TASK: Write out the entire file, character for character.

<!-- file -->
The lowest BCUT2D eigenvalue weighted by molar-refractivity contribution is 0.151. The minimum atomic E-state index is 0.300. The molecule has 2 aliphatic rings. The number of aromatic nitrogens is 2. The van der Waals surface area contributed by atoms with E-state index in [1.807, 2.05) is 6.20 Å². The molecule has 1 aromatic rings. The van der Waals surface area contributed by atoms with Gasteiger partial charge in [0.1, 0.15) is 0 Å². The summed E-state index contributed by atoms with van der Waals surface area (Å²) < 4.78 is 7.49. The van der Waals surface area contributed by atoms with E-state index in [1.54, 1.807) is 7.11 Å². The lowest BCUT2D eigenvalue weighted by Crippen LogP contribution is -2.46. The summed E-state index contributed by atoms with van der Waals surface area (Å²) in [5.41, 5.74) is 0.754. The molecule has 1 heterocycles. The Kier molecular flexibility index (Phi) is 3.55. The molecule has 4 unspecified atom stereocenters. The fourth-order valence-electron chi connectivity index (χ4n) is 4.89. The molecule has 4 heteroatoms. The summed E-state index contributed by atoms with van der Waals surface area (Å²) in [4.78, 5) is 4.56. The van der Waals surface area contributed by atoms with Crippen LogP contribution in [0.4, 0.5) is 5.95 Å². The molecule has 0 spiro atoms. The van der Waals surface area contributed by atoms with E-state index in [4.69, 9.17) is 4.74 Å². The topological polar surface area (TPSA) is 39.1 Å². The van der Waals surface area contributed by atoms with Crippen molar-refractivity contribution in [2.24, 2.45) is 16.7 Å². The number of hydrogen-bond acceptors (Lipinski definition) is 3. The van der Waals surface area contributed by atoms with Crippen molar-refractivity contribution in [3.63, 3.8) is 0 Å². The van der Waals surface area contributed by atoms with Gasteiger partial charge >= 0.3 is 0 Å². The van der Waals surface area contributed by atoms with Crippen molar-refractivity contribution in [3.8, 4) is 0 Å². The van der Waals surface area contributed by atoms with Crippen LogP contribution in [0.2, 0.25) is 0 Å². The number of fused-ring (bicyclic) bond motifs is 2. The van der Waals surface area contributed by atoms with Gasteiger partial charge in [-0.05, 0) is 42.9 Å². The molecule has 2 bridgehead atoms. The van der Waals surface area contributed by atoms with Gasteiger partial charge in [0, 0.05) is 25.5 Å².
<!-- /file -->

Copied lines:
The lowest BCUT2D eigenvalue weighted by molar-refractivity contribution is 0.151. The minimum atomic E-state index is 0.300. The molecule has 2 aliphatic rings. The number of aromatic nitrogens is 2. The van der Waals surface area contributed by atoms with E-state index in [1.807, 2.05) is 6.20 Å². The molecule has 1 aromatic rings. The van der Waals surface area contributed by atoms with Gasteiger partial charge in [0.1, 0.15) is 0 Å². The summed E-state index contributed by atoms with van der Waals surface area (Å²) < 4.78 is 7.49. The van der Waals surface area contributed by atoms with E-state index in [1.54, 1.807) is 7.11 Å². The lowest BCUT2D eigenvalue weighted by Crippen LogP contribution is -2.46. The summed E-state index contributed by atoms with van der Waals surface area (Å²) in [5.41, 5.74) is 0.754. The molecule has 1 heterocycles. The Kier molecular flexibility index (Phi) is 3.55. The molecule has 4 unspecified atom stereocenters. The fourth-order valence-electron chi connectivity index (χ4n) is 4.89. The molecule has 4 heteroatoms. The summed E-state index contributed by atoms with van der Waals surface area (Å²) in [4.78, 5) is 4.56. The van der Waals surface area contributed by atoms with Crippen LogP contribution in [0.4, 0.5) is 5.95 Å². The molecule has 0 spiro atoms. The van der Waals surface area contributed by atoms with E-state index in [4.69, 9.17) is 4.74 Å². The topological polar surface area (TPSA) is 39.1 Å². The van der Waals surface area contributed by atoms with Crippen molar-refractivity contribution in [2.24, 2.45) is 16.7 Å². The number of hydrogen-bond acceptors (Lipinski definition) is 3. The van der Waals surface area contributed by atoms with Crippen molar-refractivity contribution in [3.63, 3.8) is 0 Å². The van der Waals surface area contributed by atoms with Gasteiger partial charge >= 0.3 is 0 Å². The van der Waals surface area contributed by atoms with Crippen molar-refractivity contribution in [3.8, 4) is 0 Å². The van der Waals surface area contributed by atoms with Crippen LogP contribution in [0.2, 0.25) is 0 Å². The number of fused-ring (bicyclic) bond motifs is 2. The van der Waals surface area contributed by atoms with Gasteiger partial charge in [-0.05, 0) is 42.9 Å². The molecule has 2 bridgehead atoms. The van der Waals surface area contributed by atoms with Gasteiger partial charge in [0, 0.05) is 25.5 Å².